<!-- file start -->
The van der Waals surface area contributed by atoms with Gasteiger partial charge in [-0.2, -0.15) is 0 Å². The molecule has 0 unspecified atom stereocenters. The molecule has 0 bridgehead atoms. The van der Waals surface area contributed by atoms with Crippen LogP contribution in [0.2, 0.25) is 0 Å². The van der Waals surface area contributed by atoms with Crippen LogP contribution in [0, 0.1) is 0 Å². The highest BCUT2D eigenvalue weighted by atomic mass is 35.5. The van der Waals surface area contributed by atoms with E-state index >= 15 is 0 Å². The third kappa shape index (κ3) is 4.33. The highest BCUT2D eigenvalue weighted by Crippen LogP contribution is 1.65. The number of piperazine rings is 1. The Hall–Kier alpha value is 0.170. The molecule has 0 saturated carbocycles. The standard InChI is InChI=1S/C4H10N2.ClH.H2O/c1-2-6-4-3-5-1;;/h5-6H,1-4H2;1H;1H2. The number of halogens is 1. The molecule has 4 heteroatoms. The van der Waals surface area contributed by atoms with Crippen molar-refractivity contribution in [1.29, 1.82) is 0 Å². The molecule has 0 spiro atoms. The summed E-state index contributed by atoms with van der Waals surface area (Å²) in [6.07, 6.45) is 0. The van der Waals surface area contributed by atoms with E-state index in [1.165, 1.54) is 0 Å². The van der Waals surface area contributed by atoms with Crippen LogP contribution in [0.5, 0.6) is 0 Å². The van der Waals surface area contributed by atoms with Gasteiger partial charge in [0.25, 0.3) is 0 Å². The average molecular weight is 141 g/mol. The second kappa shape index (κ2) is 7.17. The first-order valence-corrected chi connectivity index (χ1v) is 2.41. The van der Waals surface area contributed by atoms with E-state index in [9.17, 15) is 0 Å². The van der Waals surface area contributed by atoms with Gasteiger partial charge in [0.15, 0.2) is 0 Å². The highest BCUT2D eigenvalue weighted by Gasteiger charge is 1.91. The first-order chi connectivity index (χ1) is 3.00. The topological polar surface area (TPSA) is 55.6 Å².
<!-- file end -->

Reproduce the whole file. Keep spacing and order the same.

The van der Waals surface area contributed by atoms with Gasteiger partial charge in [-0.2, -0.15) is 0 Å². The molecule has 0 unspecified atom stereocenters. The molecule has 0 bridgehead atoms. The van der Waals surface area contributed by atoms with Crippen LogP contribution in [0.2, 0.25) is 0 Å². The van der Waals surface area contributed by atoms with Crippen LogP contribution in [0, 0.1) is 0 Å². The highest BCUT2D eigenvalue weighted by atomic mass is 35.5. The van der Waals surface area contributed by atoms with E-state index >= 15 is 0 Å². The third kappa shape index (κ3) is 4.33. The highest BCUT2D eigenvalue weighted by Crippen LogP contribution is 1.65. The number of piperazine rings is 1. The Hall–Kier alpha value is 0.170. The molecule has 0 saturated carbocycles. The standard InChI is InChI=1S/C4H10N2.ClH.H2O/c1-2-6-4-3-5-1;;/h5-6H,1-4H2;1H;1H2. The number of halogens is 1. The molecule has 4 heteroatoms. The van der Waals surface area contributed by atoms with Crippen molar-refractivity contribution in [1.29, 1.82) is 0 Å². The molecule has 0 spiro atoms. The summed E-state index contributed by atoms with van der Waals surface area (Å²) in [6.07, 6.45) is 0. The van der Waals surface area contributed by atoms with E-state index in [1.165, 1.54) is 0 Å². The van der Waals surface area contributed by atoms with Crippen LogP contribution in [0.5, 0.6) is 0 Å². The van der Waals surface area contributed by atoms with Gasteiger partial charge in [0.25, 0.3) is 0 Å². The average molecular weight is 141 g/mol. The second kappa shape index (κ2) is 7.17. The first-order valence-corrected chi connectivity index (χ1v) is 2.41. The van der Waals surface area contributed by atoms with E-state index in [9.17, 15) is 0 Å². The van der Waals surface area contributed by atoms with Gasteiger partial charge in [0.15, 0.2) is 0 Å². The highest BCUT2D eigenvalue weighted by Gasteiger charge is 1.91. The first-order chi connectivity index (χ1) is 3.00. The topological polar surface area (TPSA) is 55.6 Å².